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Here’s a reviewing conundrum: how does one approach a game that is determinedly designed to be average? This is the case with Plain Video Poker, which does away with pretence by using an adjective in its title that’s been reserved more often for yogurt and M&M’s than anything within the hyperbolic games industry. What this game promises, from its very own description page on Nintendo’s website, is a “no gimmicks, no-frills” experience.

Video poker itself is a relatively simple one-player game that feels like the Vegas lovechild of draw poker and a slot machine. After inserting money and placing a bet, a player receives five cards on the video screen. They are free to choose which of these cards to discard and replace, with the object of hopefully making one of the various poker hands on a list that results in a payout. These machines aren't extremely common in the wild, but often take up residence in casinos, truck stops and sometimes convenience stores.

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Plain Video Poker mirrors what is found with many video poker machines, which happens to be a not very aesthetically exciting layout. It has a solid blue background that will make you wonder if your 3DS has suddenly become Windows 3.1, but this is what is found in the majority of video poker. The cards look very basic, ignoring concepts like Space Marine Kings or Anime Queens in favour of easy readability. This, too, is video poker’s bag. There is no music aside from a trilling piano when receiving a payout, but walk up to any video poker machine and odds are you'll be greeted with a similar level of audio presentation.

The play options available within Plain Video Poker actually seem pretty substantial. A dozen different styles of the game are available, which offer variations in which hands pay and what cards may count as wild. Up to a 5x bet may be placed on any go, and the size of an individual bet can be adjusted from 25 cents all the way up to $10,000. A player starts with $100, and if that ever runs out the game will just whip out another $100 to feed the games, no questions asked.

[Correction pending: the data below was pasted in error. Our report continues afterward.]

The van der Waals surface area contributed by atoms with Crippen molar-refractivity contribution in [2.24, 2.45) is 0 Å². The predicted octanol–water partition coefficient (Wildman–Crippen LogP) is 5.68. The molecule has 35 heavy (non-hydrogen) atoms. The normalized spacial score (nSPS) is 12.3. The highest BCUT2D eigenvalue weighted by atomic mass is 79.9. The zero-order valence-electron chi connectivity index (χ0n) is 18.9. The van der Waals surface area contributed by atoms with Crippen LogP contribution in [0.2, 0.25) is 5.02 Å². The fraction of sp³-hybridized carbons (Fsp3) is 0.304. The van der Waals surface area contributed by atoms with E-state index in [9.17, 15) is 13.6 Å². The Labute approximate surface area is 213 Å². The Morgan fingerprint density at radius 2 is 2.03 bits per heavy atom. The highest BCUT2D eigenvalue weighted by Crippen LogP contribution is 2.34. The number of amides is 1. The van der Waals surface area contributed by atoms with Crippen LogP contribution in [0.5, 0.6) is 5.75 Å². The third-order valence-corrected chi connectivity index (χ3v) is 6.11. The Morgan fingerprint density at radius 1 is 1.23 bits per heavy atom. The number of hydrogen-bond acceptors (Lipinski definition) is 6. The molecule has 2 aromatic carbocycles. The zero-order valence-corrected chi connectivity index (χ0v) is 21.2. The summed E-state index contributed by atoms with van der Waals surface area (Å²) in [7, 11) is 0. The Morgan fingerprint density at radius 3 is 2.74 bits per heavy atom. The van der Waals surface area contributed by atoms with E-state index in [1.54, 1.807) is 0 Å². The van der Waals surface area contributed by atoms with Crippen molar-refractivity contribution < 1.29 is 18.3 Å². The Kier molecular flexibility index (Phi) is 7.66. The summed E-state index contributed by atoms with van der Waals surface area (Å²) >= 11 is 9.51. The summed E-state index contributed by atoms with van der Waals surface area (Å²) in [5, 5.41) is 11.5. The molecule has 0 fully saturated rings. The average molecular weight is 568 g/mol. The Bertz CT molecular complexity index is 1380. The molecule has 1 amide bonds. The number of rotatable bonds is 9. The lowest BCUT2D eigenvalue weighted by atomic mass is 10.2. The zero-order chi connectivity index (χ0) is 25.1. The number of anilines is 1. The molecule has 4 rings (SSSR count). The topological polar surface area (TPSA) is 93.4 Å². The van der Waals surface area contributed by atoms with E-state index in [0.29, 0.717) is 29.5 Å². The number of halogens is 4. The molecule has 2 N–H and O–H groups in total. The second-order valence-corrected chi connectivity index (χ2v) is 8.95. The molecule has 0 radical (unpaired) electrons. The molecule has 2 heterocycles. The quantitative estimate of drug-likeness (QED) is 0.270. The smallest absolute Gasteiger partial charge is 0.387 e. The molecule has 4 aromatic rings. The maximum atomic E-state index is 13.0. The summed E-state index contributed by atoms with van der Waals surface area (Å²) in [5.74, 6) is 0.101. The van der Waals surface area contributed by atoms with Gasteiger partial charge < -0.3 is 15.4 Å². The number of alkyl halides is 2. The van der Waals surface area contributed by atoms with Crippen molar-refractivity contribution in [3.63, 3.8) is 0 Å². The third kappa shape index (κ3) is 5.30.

Everything is controlled by the stylus and works perfectly well, although when the primary function is tapping cards, you hope the technology has been mastered. Snarkiness aside, everything operates in a fast, snappy manner. It might even play a little too fast sometimes, as cards will automatically be listed as held if a winning hand is produced on the first deal. This feels a bit disappointing, since it would be nice to find these by one’s self, but the game does not lock the player into making this choice. They can ditch these cards if they want.

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Stats for each game type show how many times a certain hand has been hit during play and its percentage. Stats can be reset whenever the player wishes to start anew and… that seems about it.


Plain Video Poker can best be described as a game that knows its intended audience. It’s easy to balk at its lack of bells and whistles; and the people who do have every right to feel that there could have been at least a few aesthetic customization options. But those who live and die on playing video poker just want to keep plugging away at their virtually generated hands without distractions bogging them down, and here they will find a faithful and relatively cheap recreation of many video poker games, for better or worse. So when a game sets out to be average and hits its mark, what other score could it reasonably receive?